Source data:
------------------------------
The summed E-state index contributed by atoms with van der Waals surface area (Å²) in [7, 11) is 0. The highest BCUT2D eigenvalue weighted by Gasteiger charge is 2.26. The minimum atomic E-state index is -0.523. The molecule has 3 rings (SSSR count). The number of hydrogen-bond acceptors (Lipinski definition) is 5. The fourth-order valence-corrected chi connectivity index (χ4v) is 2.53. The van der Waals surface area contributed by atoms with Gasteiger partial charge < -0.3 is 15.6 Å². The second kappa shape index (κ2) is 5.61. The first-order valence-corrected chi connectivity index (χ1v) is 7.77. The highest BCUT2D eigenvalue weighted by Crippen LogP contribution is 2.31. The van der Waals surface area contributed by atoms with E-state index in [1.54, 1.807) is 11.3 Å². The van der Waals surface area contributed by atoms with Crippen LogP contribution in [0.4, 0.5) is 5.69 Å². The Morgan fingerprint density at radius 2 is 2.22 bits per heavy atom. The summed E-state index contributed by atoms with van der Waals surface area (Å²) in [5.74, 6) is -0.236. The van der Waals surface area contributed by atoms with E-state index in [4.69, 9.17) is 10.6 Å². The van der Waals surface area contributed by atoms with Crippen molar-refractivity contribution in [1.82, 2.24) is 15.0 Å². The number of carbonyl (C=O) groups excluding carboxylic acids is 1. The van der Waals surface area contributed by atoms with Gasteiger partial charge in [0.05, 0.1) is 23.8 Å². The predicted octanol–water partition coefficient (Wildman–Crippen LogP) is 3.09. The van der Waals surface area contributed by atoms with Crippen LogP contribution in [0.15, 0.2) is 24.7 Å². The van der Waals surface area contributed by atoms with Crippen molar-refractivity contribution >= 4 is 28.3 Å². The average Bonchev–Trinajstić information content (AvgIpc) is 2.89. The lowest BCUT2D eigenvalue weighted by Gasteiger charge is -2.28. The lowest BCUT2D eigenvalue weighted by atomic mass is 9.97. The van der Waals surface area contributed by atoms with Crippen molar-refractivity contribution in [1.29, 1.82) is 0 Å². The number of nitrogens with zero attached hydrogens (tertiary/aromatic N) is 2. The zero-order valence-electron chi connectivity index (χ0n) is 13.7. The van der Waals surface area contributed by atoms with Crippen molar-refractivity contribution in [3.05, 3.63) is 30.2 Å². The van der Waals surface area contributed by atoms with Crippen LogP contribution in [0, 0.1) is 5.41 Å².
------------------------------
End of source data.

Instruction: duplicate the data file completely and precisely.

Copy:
The summed E-state index contributed by atoms with van der Waals surface area (Å²) in [7, 11) is 0. The highest BCUT2D eigenvalue weighted by Gasteiger charge is 2.26. The minimum atomic E-state index is -0.523. The molecule has 3 rings (SSSR count). The number of hydrogen-bond acceptors (Lipinski definition) is 5. The fourth-order valence-corrected chi connectivity index (χ4v) is 2.53. The van der Waals surface area contributed by atoms with Gasteiger partial charge < -0.3 is 15.6 Å². The second kappa shape index (κ2) is 5.61. The first-order valence-corrected chi connectivity index (χ1v) is 7.77. The highest BCUT2D eigenvalue weighted by Crippen LogP contribution is 2.31. The van der Waals surface area contributed by atoms with E-state index in [1.54, 1.807) is 11.3 Å². The van der Waals surface area contributed by atoms with Crippen LogP contribution in [0.4, 0.5) is 5.69 Å². The Morgan fingerprint density at radius 2 is 2.22 bits per heavy atom. The summed E-state index contributed by atoms with van der Waals surface area (Å²) in [5.74, 6) is -0.236. The van der Waals surface area contributed by atoms with E-state index in [4.69, 9.17) is 10.6 Å². The van der Waals surface area contributed by atoms with Crippen molar-refractivity contribution in [1.82, 2.24) is 15.0 Å². The number of carbonyl (C=O) groups excluding carboxylic acids is 1. The van der Waals surface area contributed by atoms with Gasteiger partial charge in [0.05, 0.1) is 23.8 Å². The predicted octanol–water partition coefficient (Wildman–Crippen LogP) is 3.09. The van der Waals surface area contributed by atoms with Crippen LogP contribution in [0.15, 0.2) is 24.7 Å². The van der Waals surface area contributed by atoms with Crippen molar-refractivity contribution >= 4 is 28.3 Å². The average Bonchev–Trinajstić information content (AvgIpc) is 2.89. The lowest BCUT2D eigenvalue weighted by Gasteiger charge is -2.28. The lowest BCUT2D eigenvalue weighted by atomic mass is 9.97. The van der Waals surface area contributed by atoms with Crippen molar-refractivity contribution in [1.29, 1.82) is 0 Å². The number of nitrogens with zero attached hydrogens (tertiary/aromatic N) is 2. The zero-order valence-electron chi connectivity index (χ0n) is 13.7. The van der Waals surface area contributed by atoms with Crippen molar-refractivity contribution in [3.05, 3.63) is 30.2 Å². The van der Waals surface area contributed by atoms with Crippen LogP contribution in [0, 0.1) is 5.41 Å².